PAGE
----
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Logo of nihpaAbout Author manuscriptsSubmit a manuscriptNIH Public Access; Author Manuscript; Accepted for publication in peer reviewed journal;
Gastroenterology. Author manuscript; available in PMC Jun 1, 2009.
Published in final edited form as:
PMCID: PMC2533811
NIHMSID: NIHMS58841

Hypoxia-Inducible Factor Augments Experimental Colitis Through a MIF-Dependent Inflammatory Signaling Cascade

Abstract

Background & Aims

Colon epithelial cells are critical for barrier function and contain a highly developed immune response. A previous study has shown hypoxia-inducible factor (HIF) as a critical regulator of barrier protection during colon epithelial injury. However, the role of HIF signaling in colon mucosal immunity is not known.

Methods

With the use of cre/loxP technology, intestinal specific disruption of Vhl, Hif-1α, and Arnt were generated. Colon inflammation was induced using a dextran sulfate sodium (DSS)-induced colitis model and the mice analyzed by histology, western blot analysis, and quantitative polymerase chain reactions.

Results

In mice, colonic epithelium disruption of Vhl resulted in constitutively expression of HIF which initiated an increase in inflammatory infiltrates and edema in the colon. These effects were ameliorated in mice by disruption of both Vhl and Arnt/Hif1β (which inactivates HIF). In a DSS-induced colitis model, increased HIF expression correlated with more severe clinical symptoms and an increase in histological damage, while disruption of both Vhl and Arnt in the colon epithelium inhibited these effects. Furthermore, colons with constitutive activation of HIF displayed increased expression of pro-inflammatory mediators which were synergistically potentiated following DSS administration and reduced by inhibition of the pro-inflammatory and direct HIF-target gene macrophage migration inhibitory factor (MIF).

Conclusion

The present study demonstrates that a chronic increase in HIF signaling in the colon epithelial cells initiates a hyper-inflammatory reaction that may have important implications in developing therapeutic strategies for inflammatory bowel disease.

Introduction

Hypoxia, a deficiency in oxygen availability, was shown to regulate a large subset of genes critical in both oxygen delivery and adaptation to oxygen deprivation 1, 2. Regulation of hypoxia-mediated genes are dependent on the heterodimeric nuclear transcription factor, hypoxia inducible factor (HIF) consisting of an oxygen sensitive alpha subunit, where three isoforms have been identified HIF-1α 3, 4, HIF-2α 5 and HIF-3α 6, and a ubiquitously expressed beta subunit, also referred to as aryl hydrocarbon nuclear translocator (ARNT) 2. In the presence of adequate oxygen levels (normoxia), HIF alpha subunits are rapidly degraded via post-translational hydroxylation and ubiquitination. Oxygen-dependent prolyl-hydroxylation is necessary for binding to the von Hippel-Lindau tumor suppressor protein (VHL) and consequently to the E3 ubiquitin ligase complex 7, 8. Thus the absence of a functional VHL results in constitutively active HIF in vivo 9. HIF signaling was shown to activate transcription of genes critical in cell survival, angiogenesis, glycolysis and iron homeostasis 1013. The central role of HIF signaling in normal development and physiology is underscored by the embryonic lethality observed in mice lacking HIF-1α, HIF-2α, ARNT and VHL due to various vascular abnormalities 1417.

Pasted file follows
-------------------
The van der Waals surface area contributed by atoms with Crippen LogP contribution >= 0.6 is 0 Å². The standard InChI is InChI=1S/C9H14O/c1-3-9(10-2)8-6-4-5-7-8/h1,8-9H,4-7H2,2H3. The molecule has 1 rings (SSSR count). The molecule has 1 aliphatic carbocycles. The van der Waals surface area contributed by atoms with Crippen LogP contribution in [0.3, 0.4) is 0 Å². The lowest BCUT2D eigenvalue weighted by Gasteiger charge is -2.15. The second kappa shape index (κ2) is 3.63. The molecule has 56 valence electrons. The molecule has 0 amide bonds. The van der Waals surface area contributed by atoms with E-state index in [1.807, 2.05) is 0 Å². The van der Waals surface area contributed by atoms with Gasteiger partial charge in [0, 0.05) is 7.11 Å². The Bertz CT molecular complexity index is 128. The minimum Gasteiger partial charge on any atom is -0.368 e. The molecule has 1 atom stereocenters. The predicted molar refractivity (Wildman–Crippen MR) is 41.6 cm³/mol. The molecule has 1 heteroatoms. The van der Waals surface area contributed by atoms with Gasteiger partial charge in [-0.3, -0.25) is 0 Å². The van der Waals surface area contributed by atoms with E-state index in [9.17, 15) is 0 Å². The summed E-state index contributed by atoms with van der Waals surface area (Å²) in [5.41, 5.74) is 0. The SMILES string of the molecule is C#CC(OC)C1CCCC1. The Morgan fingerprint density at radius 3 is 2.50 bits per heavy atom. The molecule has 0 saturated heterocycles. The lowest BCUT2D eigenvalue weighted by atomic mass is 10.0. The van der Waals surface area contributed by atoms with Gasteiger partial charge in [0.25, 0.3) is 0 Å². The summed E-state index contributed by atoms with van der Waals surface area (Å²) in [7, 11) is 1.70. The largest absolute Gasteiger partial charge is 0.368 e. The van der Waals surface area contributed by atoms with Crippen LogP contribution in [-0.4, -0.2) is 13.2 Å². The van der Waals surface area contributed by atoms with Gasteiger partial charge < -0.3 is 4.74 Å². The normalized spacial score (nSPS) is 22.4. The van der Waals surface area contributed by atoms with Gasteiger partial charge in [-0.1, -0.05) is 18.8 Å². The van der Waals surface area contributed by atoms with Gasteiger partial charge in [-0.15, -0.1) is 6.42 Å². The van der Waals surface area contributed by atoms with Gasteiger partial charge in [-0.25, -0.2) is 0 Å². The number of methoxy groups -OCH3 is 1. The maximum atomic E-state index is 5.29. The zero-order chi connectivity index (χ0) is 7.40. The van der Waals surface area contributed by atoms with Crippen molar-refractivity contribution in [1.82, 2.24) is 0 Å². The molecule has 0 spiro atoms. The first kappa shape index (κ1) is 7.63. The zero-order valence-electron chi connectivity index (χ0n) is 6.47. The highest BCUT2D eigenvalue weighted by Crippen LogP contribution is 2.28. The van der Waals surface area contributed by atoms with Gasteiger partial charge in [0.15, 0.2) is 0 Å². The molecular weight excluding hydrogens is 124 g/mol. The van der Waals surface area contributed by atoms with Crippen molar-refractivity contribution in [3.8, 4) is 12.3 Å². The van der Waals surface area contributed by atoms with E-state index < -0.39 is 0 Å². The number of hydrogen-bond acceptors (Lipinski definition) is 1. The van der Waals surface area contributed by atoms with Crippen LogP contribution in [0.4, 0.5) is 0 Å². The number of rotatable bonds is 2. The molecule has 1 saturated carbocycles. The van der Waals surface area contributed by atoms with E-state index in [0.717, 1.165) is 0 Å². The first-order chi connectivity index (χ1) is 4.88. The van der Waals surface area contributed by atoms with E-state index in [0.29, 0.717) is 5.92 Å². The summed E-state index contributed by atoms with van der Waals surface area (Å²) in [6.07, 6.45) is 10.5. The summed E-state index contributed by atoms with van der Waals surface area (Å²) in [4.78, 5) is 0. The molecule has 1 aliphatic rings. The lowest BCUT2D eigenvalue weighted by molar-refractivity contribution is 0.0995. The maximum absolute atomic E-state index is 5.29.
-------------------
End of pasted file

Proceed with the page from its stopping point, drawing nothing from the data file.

Recently, using a two-step 2,4,6-trinitrobenzene sulphonic acid (TNBS) or oxazolone-induced inflammatory bowel disease (IBD) model, it was shown that HIF-1α and VHL are critical factors in maintaining intestinal epithelial integrity during increased local inflammation 18. The two-step model initiates a delayed hypersensitive reaction. First, an epicutaneous treatment with TNBS primes T-cells. A subsequent inter-rectal instillation of TNBS results in a haptenization of the epithelial mucosa leading to a massive Th1 driven immune response to self cells 19, 20. Mice containing an epithelial specific disruption of HIF-1α demonstrated an increase in the intestinal permeability and clinically more severe colitis as compared to their wild-type counterparts, whereas conditional targeting of Vhl in epithelial cells was protective. The mechanism by which HIF-1α maintains colonic mucosal integrity was shown to be through the induction of a number of barrier-protective genes 18. However, IBD is thought to be a combination of a disturbance in function of the intestinal epithelial barrier and a dysregulation of the mucosal immune system 21, 22. Intestinal epithelial cells that are critical in mucosal immunity by expressing several immunomodulatory genes, act in concert with other immune mediators to elicit a pro-inflammatory signal 23. Using the TNBS or oxazolone-induced colitis model, it is difficult to assess the immunomodulatory role of HIF and VHL in mucosal immunity due to a direct robust immune response caused by primed T-cells. Therefore, the present study used a DSS-induced acute colitis model where the immune response is secondary to disruption of the epithelial barrier 20. In addition, to gain a better insight into HIF signaling in mucosal immunity, the present study used intestinal epithelial cell conditional knockouts of HIF-1α, ARNT and VHL by use of the cre/loxP technology where the Cre transgene is under the control of the murine villin promoter. The villin promoter was shown to target expression of transgenes to the small and large intestine in both differentiated and undifferentiated cells of the crypt 24.